BBJ: Putting black swan effects to one side, what are the most significant trends for recruitment?
SB: I would say there are four. Population: The demographic trend is clear: 40,000 more people retire than 18-year-olds enter the labor market (admittedly, a lot go to university) every year. We think that the rebound of the economy in the West is slower than in CEE; thus, the vacuum effect from the West is still low. Inflation: High inflation puts pressure on the value of salaries; companies who do not export (and thus do not have revenues in euros) will have difficulties matching wage demands. Flexibility: Globally, 26% of employees have more flexibility in their job after COVID than before; in Hungary, it is only 16%. Skills: 80% of employees feel they need to learn to keep their employability, but only 58% know what to study. The employer’s role is enormous here.
TF: There is serious wage inflation, which triggers people’s moves to other companies. It is quite common to receive 15-40% higher salaries in many job categories. I believe this effect will drive the market this year.
TN: Clients want to outsource their recruitment more. Companies are increasingly nearshoring positions to Eastern Europe, especially in technology and business services. With COVID restrictions lifted, hiring freezes have ended everywhere, and recruitment has accelerated at an extremely high pace. Companies’ recruitment teams are not prepared enough for such pressure and seek strategic partners that offer expertise and consulting.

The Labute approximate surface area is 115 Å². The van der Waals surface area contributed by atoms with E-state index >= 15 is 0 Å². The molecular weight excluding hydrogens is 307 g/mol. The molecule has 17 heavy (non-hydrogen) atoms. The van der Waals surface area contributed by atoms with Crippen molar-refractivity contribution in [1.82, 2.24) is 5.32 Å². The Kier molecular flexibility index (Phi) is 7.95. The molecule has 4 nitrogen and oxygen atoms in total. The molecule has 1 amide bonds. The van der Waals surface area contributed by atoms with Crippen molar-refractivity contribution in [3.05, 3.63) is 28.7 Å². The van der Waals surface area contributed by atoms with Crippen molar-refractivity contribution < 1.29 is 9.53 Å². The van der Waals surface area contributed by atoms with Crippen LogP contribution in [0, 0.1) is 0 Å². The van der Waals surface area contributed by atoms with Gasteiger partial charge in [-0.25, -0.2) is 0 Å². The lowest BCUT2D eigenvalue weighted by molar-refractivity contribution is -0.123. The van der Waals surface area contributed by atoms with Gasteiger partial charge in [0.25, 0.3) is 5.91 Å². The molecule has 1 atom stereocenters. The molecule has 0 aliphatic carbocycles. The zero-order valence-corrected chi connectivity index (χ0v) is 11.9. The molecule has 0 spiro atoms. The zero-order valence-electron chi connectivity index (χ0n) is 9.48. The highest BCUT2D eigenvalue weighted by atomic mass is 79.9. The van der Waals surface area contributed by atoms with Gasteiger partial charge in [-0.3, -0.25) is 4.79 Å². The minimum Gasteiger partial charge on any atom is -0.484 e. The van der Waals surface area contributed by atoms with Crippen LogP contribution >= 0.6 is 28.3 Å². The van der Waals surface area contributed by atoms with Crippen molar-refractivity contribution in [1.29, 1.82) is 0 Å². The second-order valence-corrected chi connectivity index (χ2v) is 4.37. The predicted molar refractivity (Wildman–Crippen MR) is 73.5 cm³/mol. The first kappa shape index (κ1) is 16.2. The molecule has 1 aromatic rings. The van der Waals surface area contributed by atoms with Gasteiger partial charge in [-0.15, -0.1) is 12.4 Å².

Employer branding has gained much more significance. Companies need to differentiate themselves from the competition, as salaries cannot be raised infinitely. Employers need to attract to passive candidates and engage jobseekers in the countryside by offering flexible working solutions.
Contracting is gaining popularity every year. The flexibility it offers is appreciated both by clients and freelancers. Some clients, mainly in the technology area, already have a staff population of 70% employees vs. 30% contractors. And at the end of the project, it can be decided to extend, part ways, or employ the contractor permanently.